After our affirmance of the judgment for Sunbeam, attorneys for plaintiff received an anonymous letter purporting to disclose a document from Sunbeam's files. Later, several other anonymous letters with enclosures were received by plaintiff's attorneys and the trial judge. The implications of the letters were that in the course of the trial and antecedent discovery proceedings Sunbeam had withheld documents showing the receipt and use of confidential information.


The trial court was concerned with the claim of fraud made in the Rule 60(b) motion and with the charges and countercharges of unprofessional conduct levied against attorneys connected with the case as advocates or witnesses. With patience and caution, the trial court conducted a series of hearings over a two-year period. In the course thereof, it developed that the author of the anonymous letters was a patent lawyer who had been discharged by Sunbeam. Plaintiff produced an affidavit by the author and Sunbeam countered with affidavits of several of its lawyers.


On July 14, 1970, more than a year and a half after the presentation of the Rule 60(b) motion, the court, on the basis of the pleadings, affidavits, and exhibits, filed a memorandum and order in which it made a careful and painstaking analysis of the claims of the parties and held that the plaintiff's showing was insufficient to entitle her to Rule 60(b) relief. Among other things, the court said: "Mrs. Wilkin simply did not possess the novel idea which was the primary and essential factor of her claims against Sunbeam." The court went on to say that Sunbeam counsel had withheld held information which could have disposed of the matter shortly after the anonymous letters were received, and imposed sanctions, in the way of payment of expenses and attorneys' fees, against Sunbeam.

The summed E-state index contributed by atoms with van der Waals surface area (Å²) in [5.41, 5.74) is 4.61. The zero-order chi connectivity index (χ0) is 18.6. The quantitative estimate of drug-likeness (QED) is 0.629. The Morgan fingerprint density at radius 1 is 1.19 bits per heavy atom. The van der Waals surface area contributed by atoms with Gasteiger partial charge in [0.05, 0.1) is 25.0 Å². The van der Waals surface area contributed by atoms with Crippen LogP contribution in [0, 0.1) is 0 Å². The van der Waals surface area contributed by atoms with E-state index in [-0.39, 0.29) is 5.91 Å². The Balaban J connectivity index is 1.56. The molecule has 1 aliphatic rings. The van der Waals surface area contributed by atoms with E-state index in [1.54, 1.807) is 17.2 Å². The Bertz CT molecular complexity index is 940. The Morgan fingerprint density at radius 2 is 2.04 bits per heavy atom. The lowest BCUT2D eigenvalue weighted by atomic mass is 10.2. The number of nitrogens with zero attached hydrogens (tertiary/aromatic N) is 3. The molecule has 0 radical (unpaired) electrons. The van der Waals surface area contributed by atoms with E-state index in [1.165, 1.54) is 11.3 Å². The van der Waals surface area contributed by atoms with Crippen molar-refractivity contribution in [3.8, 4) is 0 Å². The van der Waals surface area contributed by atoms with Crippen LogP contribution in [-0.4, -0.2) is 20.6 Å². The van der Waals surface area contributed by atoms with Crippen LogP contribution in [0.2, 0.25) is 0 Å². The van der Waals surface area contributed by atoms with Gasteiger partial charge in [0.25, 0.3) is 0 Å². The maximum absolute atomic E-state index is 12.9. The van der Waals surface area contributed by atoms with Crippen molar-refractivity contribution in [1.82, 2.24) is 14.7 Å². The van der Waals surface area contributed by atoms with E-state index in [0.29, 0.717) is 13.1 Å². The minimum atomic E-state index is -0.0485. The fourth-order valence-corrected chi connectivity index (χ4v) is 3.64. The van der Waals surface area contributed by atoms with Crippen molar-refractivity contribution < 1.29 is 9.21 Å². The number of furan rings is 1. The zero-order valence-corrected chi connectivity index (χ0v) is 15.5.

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Plaintiff moved for reconsideration and in December, 1970, the court held a two-day hearing at which each party was given full opportunity to produce such evidence and arguments as were wished. Among other things, the author of the anonymous letters and several Chicago counsel for Sunbeam testified. The scope of the examination and crossexamination of witnesses and of the receipt of documents was such that every opportunity was afforded to explore the issues presented. The author of the anonymous letters, when asked by Sunbeam counsel where he got the copies of documents attached to his affidavit, claimed his Fifth Amendment rights and declined to answer.